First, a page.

In linear algebra, matrices play a crucial role in representing linear transformations and solving systems of linear equations. One of the key concepts associated with matrices is the characteristic polynomial and its relationship to the eigenvalues of the matrix. In this article, we will explore what the characteristic polynomial is, how to find it, and how it helps us determine the eigenvalues of a matrix.

### What is the Characteristic Polynomial?

The characteristic polynomial of a square matrix A, denoted as p(Î»), is a polynomial in the variable Î» (lambda) defined by the equation:

\[ p(\lambda) = \text{det}(A – \lambda I), \]

where det() denotes the determinant of a matrix, A is the given square matrix, Î» is the scalar variable, and I is the identity matrix of the same size as A. The roots of the characteristic polynomial are the eigenvalues of the matrix A.

### How to Find the Characteristic Polynomial and Eigenvalues:

To find the characteristic polynomial and eigenvalues of a matrix, follow these steps:

1. Subtract Î»I from A: Start by subtracting Î» times the identity matrix I from the matrix A. The result is a new matrix, let’s call it B, defined as:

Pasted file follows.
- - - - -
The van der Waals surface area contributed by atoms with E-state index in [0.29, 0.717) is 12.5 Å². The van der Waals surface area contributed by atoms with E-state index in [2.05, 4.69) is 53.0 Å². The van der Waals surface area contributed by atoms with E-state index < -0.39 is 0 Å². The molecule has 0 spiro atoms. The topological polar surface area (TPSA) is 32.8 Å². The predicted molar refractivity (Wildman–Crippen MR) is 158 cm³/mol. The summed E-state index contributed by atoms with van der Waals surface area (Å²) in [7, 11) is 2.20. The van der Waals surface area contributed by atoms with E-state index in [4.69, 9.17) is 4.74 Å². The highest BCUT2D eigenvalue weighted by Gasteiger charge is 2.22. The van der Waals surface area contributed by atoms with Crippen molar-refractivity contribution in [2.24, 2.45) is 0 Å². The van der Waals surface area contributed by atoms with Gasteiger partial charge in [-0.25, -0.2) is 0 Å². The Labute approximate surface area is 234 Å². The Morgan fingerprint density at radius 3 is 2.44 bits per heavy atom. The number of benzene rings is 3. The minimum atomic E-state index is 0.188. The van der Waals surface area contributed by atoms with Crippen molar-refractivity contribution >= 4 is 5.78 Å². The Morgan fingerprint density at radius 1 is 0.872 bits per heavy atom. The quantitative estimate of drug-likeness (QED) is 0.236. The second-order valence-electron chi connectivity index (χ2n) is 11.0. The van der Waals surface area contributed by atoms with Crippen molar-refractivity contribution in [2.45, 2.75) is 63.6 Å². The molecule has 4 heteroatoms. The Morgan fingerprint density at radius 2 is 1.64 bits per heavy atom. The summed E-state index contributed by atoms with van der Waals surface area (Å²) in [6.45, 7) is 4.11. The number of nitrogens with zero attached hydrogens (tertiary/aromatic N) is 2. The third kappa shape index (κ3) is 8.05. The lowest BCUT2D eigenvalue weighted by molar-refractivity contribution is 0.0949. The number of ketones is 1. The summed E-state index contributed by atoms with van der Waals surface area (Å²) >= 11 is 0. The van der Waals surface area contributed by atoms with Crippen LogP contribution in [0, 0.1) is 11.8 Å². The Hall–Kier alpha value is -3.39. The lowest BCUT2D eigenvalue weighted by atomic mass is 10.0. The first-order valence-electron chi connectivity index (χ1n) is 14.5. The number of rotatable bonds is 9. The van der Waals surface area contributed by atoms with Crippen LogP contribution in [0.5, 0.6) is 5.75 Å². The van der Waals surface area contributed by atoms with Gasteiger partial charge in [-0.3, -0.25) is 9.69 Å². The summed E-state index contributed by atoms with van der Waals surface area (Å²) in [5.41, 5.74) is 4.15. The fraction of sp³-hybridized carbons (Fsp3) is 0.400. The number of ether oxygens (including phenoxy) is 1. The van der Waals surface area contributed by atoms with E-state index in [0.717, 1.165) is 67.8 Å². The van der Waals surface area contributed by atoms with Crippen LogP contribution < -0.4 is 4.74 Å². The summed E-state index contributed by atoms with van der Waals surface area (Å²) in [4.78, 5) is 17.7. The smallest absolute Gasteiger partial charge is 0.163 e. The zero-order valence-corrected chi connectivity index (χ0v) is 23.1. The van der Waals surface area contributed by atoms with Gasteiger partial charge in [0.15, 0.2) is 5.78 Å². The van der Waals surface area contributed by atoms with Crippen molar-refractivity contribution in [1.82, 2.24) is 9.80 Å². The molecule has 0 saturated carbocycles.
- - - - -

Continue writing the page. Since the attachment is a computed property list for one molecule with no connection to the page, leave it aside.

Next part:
\[ B = A – \lambda I. \]

2. Calculate the Determinant: Calculate the determinant of the matrix B. This determinant will be a polynomial in Î», which is the characteristic polynomial p(Î»).

3. Find the Eigenvalues: The roots of the characteristic polynomial p(Î») are the eigenvalues of the matrix A. These eigenvalues represent the scalar values Î» for which the matrix A – Î»I is singular, meaning that it does not have an inverse.

Example:

Let’s consider a 2×2 matrix A:

\[ A = \begin{bmatrix} 2 & 1 \\ 1 & 2 \end{bmatrix}. \]

To find the characteristic polynomial and eigenvalues of A:

1. Subtract Î»I from A:

\[ B = A – \lambda I = \begin{bmatrix} 2-\lambda & 1 \\ 1 & 2-\lambda \end{bmatrix}. \]

2. Calculate the determinant of B:

\[ \text{det}(B) = (2-\lambda)(2-\lambda) – 1 \cdot 1 = (2-\lambda)^2 – 1 = 4 – 4\lambda + \lambda^2 – 1 = \lambda^2 – 4\lambda + 3. \]

So, the characteristic polynomial is p(Î») = Î»Â² – 4Î» + 3.

3. Find the eigenvalues:

To find the roots of the characteristic polynomial, we set p(Î») = 0:

\[ Î»^2 – 4Î» + 3 = 0. \]

Factoring the polynomial, we get:

\[ (Î» – 3)(Î» – 1) = 0. \]

Therefore, the eigenvalues of matrix A are Î»â‚ = 3 and Î»â‚‚ = 1.

The characteristic polynomial and eigenvalues of a matrix are fundamental concepts in linear algebra. By finding the characteristic polynomial and its roots, we can determine the eigenvalues of a matrix, which provide important information about the behavior of linear transformations associated with the matrix. Understanding these concepts is essential for various applications in mathematics, physics, engineering, and computer science.